It is the story of one remarkable place and two remarkable men. The place: Hell’s Half Acre. The men: police officer W. A. Campbell and saloon owner Bob Hammond. One man was remarkable for enforcing the law, the other for breaking the law.
On the police force only a few months at age thirty in 1909, William “Ad” Campbell pounded the toughest beat in town—the Acre. But in the contest of W. A. Campbell versus Hell’s Half Acre, Campbell felt that the Acre was the underdog.
Even into the early twentieth century the Acre remained a rough place, and police employed law enforcement methods there that today would bring lawsuits. This July 9, 1909 Star-Telegram clip says Acre slumlord Robert Markham sought an injunction against Campbell and another officer who, Markham said, would not allow him to collect his rents on Jones Street tenements.
Campbell pounded his beat with the zeal of a reformer. Clip is from the August 13 Star-Telegram.
Officer Campbell knew no fear. His superiors, on the other hand, did know fear: the fear that Campbell would get killed. In fact, Campbell made so many enemies with his by-the-book policing of the Acre that his superiors on more than one occasion assigned other officers to guard him as he walked his beat.
On July 10, 1909 Campbell, with two “guardian angel” officers in tow, was walking down 12th Street between Rusk (Commerce Street today) and Calhoun streets when he passed Bob Hammond, owner of the Dew Drop Inn on the eastern fringe of the Acre. On the mean streets of the Acre, Bob Hammond managed to stand out as gratuitously mean. Campbell had been warned about Hammond. As the saloon owner walked past Campbell and the other two officers, the two guardian angels were close enough to Hammond to later claim that Hammond “gritted his teeth . . . and reached for his gun.”
In response, Campbell shot at Hammond three times, hitting him twice—once in each leg. Despite such wounds, Hammond ran to the Standard Theater, where he was arrested and “disarmed.” Historians Richard Selcer and Kevin Foster, in their Written in Blood (Volume 1), write that Hammond did not have a gun on him. Note that the news story says that on the previous Thursday night, four officers had accompanied Campbell on his beat because police had heard that an attempt would be made on Campbell’s life. Clip is from the July 11 Star-Telegram.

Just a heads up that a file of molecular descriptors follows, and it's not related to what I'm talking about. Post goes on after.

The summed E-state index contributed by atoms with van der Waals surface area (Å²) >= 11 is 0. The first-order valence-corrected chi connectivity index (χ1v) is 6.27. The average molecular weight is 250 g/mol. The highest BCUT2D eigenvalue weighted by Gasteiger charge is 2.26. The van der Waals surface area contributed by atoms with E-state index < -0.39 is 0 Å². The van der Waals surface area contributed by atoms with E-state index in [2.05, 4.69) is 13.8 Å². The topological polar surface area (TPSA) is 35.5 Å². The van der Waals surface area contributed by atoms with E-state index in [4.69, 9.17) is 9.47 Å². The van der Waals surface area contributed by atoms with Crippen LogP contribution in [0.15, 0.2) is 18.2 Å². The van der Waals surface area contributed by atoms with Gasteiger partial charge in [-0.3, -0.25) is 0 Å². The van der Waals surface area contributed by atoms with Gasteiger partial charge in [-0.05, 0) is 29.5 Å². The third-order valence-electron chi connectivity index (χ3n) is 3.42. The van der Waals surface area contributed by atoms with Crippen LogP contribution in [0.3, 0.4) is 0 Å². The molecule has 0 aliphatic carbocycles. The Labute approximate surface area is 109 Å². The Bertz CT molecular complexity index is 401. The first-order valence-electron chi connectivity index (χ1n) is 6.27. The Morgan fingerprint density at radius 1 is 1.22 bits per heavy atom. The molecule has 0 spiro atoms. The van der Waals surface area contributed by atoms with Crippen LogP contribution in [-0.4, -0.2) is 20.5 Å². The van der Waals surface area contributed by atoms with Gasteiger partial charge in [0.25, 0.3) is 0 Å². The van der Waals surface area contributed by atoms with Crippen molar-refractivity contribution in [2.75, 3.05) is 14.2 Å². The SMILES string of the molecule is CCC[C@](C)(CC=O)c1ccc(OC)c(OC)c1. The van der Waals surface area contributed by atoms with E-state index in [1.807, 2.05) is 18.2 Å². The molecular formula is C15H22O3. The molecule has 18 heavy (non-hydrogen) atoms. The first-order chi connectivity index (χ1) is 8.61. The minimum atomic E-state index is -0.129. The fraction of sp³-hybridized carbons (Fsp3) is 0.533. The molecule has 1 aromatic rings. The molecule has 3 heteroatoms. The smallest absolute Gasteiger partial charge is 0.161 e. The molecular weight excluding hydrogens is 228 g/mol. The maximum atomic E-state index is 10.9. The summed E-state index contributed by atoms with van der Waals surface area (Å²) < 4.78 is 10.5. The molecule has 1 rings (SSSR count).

On July 13 the Star-Telegram printed a commendation from the grand jury, saying the Acre needed more officers like Campbell.
One month later, about 9:40 p.m. on August 12, officer Campbell, with officer Tom Jones tagging along, walked past the window of a room above the Jockey Club at 1315 Rusk Street in the Acre. A single blast from a shotgun fired from the window peppered Campbell with buckshot, killing him.
Minutes later Bob Hammond went to the police station—to learn more about the shooting, he claimed—and was arrested for the murder of Campbell. Clip is from the August 13 Star-Telegram.
Police quickly built a case of circumstantial evidence against Hammond. Police searched the room above the Jockey Club and found a “still warm” double-barreled shotgun. One barrel contained a spent shell. The other barrel contained a shell loaded with No. 7 buckshot—the charge that killed officer Campbell. Police also said that the shotgun used in the killing was owned by Hammond and that Hammond had left the shotgun in the Jockey Club “a couple of nights ago.”
Selcer and Foster write that Hammond claimed (1) that he had merely gotten the shotgun out of pawn for another man and (2) that he did not know what had become of the shotgun. Clip is from the August 13 Star-Telegram.
The Jockey Club proprietor said Hammond had been in the saloon about 8:30, had ordered a glass of water, and had with him a flask. The bartender identified a glass of water found in the upstairs room as the glass that Hammond had or a duplicate. Police said a flask found in the room had been bought by Hammond. The flask, the glass, and cigarette butts in the room, police said, indicated that the shooter had waited at the window a while for Campbell to pass on the sidewalk below.
The bookkeeper at Anderson’s gun shop also said Hammond had bought No. 7 buckshot shells.
Hammond denied everything and said he was a suspect only because Campbell had shot him a month earlier. Clip is from the August 14 Star-Telegram.
Photo from the August 13 Star-Telegram re-creating the crime scene shows the second-story window and the location of Campbell and officer Jones below.
On September 8 the Star-Telegram quoted a man who said that on the day Hammond was released from the hospital after Campbell shot him, Hammond said, “Campbell was his meat and he would get him.”
Police officers praised Campbell for his fearlessness in the August 13 Star-Telegram.
As often happened after a crime in the Acre, the public reacted to the assassination of a police officer with calls to clean up the “cancerous sore.” A petition was circulated. Clip is from the August 14 Star-Telegram.
Sermons were preached. Clip is from the August 15 Star-Telegram.
Resolutions were adopted. Clip is from the August 16 Star-Telegram.
Grand juries were impaneled. On August 14 District Judge James Swayne, who had come to the legal aid of Jim Toots in 1892, said he would call a grand jury to investigate the killing of Campbell “and other things in the ‘acre.’” Swayne said that just as the murder of County Attorney Jeff McLean in 1907 had been the “death knell” of gambling in Fort Worth, so would the assassination of officer Campbell be the “death knell” of the Acre.
As for Bob Hammond, accused of assassinating police officer William “Ad” Campbell, the state seemed to have a strong case of circumstantial evidence.
Quick conviction? Maybe not